Between 1789 and 1799, France went through one of the most dramatic events of modern European History: the French Revolution. The French population went through economic chaos, a dictatorship, and a civil war as well as other dramatic changes. During these years, the French decided to speak up for themselves and they became enemies of the French revolution. Internal enemies included the King, Louis XVI, Monarchists and Royalists and the Churches that were run by refractory priests. External threats were caused by aristocrats who had fled the Revolution; more specifically known as “emigres”, Austria and Prussia.

The latter were the more dangerous threats to the Revolution. Emigres were typically traditional military leaders, so they had experience with the army and could possibly have encouraged internal revolt with members of the French army. However, because there was only a small number of emigres, the effect these military leaders had was limited. It did give emigres the opportunity to strike back at France and restore the monarchy. Louis XIV’s brother (Louis XVIII) set up court in Koblenz, Germany with other emigres. A member of the court, Louis-Joseph, decided to lead an army in hope to restore the Monarchy and regain access to France.

This resulted in a defeat in Quiberon Bay, Southern Brittany, where approximately 600 emigres were executed. On top of this, emigres were wealthy but they would not have been able to afford to run a war for very long as this costs large amounts of money. Another threat emigres created was the fact that they had close connections with monarchies across Europe. This fact could have triggered foreign intervention which would have caused a major set-back in the French Revolution: this would have caused a return of the Monarchy.

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External enemies could have worked out a plan with Louis XVI, who was an internal enemy of the Revolution. Royalists and Monarchists would have gladly supported Louis. Austria and Prussia were also external enemies of the French as they frequently had wars and even invaded at times. Austria and Prussia considered Louis XVI cause as their own and demanded he receive total liberty and the dissolution of the Assembly. They also promised an invasion of France on his behalf. Even though the Girondin leader, Brissot, wanted Louis XVI to remain in power, he felt threatened by The Declaration of Pillnitz and declared war on Austria.

This further imperilled Louis, especially when Prussia joined Austria’s allies shortly afterwards. France was unprepared for the war and fled. This left the country vulnerable to counterattack. However, Austria and Prussia were not always huge threats as there were distractions from time to time: one of them being the invasion of Poland. Internal enemies of the French Revolution included Louis XVI as well as his wife, Marie Antoinette. Louis kept a supportive front toward the Revolution yet he remained in contact with Austria (like his Austrian wife), Prussia and Sweden asking for help to restore the Monarchy.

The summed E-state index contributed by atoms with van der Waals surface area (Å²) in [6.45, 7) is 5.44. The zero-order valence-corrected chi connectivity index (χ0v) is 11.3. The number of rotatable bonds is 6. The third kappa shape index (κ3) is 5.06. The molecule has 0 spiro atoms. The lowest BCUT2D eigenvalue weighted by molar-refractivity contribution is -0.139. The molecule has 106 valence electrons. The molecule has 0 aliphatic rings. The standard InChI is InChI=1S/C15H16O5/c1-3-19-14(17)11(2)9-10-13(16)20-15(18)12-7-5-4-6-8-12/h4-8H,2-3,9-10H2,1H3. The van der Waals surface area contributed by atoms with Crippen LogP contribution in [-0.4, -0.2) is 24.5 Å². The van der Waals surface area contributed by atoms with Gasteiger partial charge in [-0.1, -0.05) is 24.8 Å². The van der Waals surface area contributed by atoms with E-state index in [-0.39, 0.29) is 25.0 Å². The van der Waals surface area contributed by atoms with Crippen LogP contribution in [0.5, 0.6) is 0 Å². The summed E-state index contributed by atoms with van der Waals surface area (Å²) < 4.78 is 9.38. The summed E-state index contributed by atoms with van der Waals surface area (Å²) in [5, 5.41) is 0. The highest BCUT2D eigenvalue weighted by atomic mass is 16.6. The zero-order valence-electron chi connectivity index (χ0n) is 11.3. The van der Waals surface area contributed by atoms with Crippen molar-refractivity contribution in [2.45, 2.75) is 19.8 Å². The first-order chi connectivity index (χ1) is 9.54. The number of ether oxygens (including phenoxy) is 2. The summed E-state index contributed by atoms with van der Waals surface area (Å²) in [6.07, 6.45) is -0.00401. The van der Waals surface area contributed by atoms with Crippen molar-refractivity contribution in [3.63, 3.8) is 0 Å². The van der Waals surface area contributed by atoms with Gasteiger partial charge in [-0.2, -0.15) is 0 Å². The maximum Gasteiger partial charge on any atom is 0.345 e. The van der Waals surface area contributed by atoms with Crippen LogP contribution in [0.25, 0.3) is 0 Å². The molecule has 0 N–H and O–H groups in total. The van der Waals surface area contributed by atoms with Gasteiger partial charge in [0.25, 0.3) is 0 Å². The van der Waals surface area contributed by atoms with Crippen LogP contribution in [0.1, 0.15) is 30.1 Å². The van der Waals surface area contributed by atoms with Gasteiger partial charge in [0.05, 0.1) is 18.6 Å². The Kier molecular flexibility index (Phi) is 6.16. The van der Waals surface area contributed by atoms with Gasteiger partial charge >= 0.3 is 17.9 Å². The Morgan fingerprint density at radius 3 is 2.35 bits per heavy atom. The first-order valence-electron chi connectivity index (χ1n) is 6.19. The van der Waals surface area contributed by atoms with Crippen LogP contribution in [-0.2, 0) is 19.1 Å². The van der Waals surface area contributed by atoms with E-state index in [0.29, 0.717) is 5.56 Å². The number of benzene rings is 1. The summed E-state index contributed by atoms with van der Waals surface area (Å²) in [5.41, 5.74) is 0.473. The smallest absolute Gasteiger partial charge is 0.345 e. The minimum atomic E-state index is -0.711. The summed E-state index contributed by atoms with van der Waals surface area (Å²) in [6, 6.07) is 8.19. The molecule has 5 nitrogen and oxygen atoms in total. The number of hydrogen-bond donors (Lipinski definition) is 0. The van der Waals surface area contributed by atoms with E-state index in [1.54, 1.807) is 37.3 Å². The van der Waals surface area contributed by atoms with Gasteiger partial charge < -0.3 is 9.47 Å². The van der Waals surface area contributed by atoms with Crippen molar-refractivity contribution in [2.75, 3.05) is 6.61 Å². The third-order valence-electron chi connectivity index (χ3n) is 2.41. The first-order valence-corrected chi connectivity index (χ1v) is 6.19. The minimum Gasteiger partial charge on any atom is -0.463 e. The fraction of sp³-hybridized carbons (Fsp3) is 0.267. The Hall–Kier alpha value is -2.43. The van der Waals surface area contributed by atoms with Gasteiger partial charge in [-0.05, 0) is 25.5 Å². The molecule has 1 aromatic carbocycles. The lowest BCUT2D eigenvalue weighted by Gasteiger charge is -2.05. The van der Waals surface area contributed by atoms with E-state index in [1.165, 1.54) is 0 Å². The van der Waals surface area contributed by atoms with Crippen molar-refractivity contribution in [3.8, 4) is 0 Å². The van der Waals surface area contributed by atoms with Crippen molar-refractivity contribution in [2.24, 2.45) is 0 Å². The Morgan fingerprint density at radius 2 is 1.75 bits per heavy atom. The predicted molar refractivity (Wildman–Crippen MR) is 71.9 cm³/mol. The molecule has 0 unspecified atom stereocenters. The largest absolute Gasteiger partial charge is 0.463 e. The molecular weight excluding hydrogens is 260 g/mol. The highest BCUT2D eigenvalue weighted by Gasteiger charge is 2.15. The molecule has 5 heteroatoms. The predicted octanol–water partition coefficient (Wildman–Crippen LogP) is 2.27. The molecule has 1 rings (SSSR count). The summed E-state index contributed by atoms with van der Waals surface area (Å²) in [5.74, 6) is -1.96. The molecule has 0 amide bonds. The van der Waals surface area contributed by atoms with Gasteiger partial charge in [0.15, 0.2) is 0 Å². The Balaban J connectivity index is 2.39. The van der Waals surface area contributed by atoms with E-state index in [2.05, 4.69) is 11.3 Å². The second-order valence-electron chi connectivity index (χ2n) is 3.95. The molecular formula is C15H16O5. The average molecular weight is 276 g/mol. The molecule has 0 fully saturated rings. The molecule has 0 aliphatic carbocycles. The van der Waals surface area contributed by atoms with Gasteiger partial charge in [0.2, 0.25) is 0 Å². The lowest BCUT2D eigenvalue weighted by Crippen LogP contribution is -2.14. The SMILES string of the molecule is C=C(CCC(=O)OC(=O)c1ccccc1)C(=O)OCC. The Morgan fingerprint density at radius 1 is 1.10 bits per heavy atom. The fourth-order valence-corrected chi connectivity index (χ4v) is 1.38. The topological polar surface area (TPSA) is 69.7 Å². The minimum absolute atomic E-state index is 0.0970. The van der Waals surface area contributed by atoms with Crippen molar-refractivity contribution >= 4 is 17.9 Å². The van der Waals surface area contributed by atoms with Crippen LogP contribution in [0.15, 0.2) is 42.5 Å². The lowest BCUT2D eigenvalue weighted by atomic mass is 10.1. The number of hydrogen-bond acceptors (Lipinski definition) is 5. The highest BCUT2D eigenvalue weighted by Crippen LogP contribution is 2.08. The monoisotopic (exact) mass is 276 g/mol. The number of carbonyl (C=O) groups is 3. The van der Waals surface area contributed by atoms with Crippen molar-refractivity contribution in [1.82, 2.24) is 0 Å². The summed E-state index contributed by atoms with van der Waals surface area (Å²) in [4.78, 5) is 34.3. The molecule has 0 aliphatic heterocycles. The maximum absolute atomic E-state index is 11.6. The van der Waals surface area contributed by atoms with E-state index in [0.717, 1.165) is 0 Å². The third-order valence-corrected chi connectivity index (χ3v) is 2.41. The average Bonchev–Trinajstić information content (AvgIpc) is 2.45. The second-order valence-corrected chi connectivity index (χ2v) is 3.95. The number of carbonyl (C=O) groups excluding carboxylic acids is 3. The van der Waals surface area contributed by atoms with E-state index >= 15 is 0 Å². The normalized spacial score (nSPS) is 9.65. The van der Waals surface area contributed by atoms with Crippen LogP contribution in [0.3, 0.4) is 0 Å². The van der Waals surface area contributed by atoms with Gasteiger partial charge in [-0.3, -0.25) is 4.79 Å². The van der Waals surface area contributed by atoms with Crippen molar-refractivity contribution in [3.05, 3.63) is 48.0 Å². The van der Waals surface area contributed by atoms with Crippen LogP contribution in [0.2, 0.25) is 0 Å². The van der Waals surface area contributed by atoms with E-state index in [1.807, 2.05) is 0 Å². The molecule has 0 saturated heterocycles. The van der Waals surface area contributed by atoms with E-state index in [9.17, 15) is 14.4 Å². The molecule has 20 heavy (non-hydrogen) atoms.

When Louis tried to escape with his family and failed, the population began losing faith in their King, something that previously was not the case as he was rather popular. He was returned to Paris as a prisoner and reluctantly agreed to the Civil Constitution. The fact that Louis also greatly opposed the Rights of Man also led to his growing unpopularity. On top of that, the Sans-Culottes contributed to the French revolution a great deal. However, they believed they did not receive the respect they deserved and started to rebel in the name of ‘equality’. The September Massacres and other violence was common throughout France.

There were often bread riots as bread prices were sky high and harvests were bad. There was the Reveillon Riot when there was an announcement that wages were to be cut. Workers were concerned with the fact that there was high unemployment, food shortages and low wages. The fact that the population was against the leaders of the country could cause civil war. In 1789 the Church was changed radically. This was done to reduce the influence the Church had on the population. At first, changes were accepted (August, 1789) later, however, changes were more radical, causing the state to have more control over the church.

This caused a real stir in the population and villagers complained that the Assembly was forcing them to choose between their religion and the revolution. Nigel Aston, a historian, commented: “Faced with what was crudely reduced to a stark choice between religion and revolution, half the adult population [mainly women] rejected the revolution. ” This caused a civil war. In turn this led to more radical measures to suppress counter- revolution and Robespierre (as well as other Jacobins) sent more and more people to the guillotine.

On top of this, counter-revolutionaries were chained together, put on boats that were then sunk. External enemies were more of a threat to the revolution. It was more than one population (both Prussians and the Austrians) which automatically outnumbers the French population. As well as this fact, the Prussian and Austrian armies were prepared to fight, more so than the French army. These countries were also in touch with internal enemies Louis XVI and Marie Antoinette. This is an advantage as Louis could give advice on how to go about invading France as he knew ‘inside information’.

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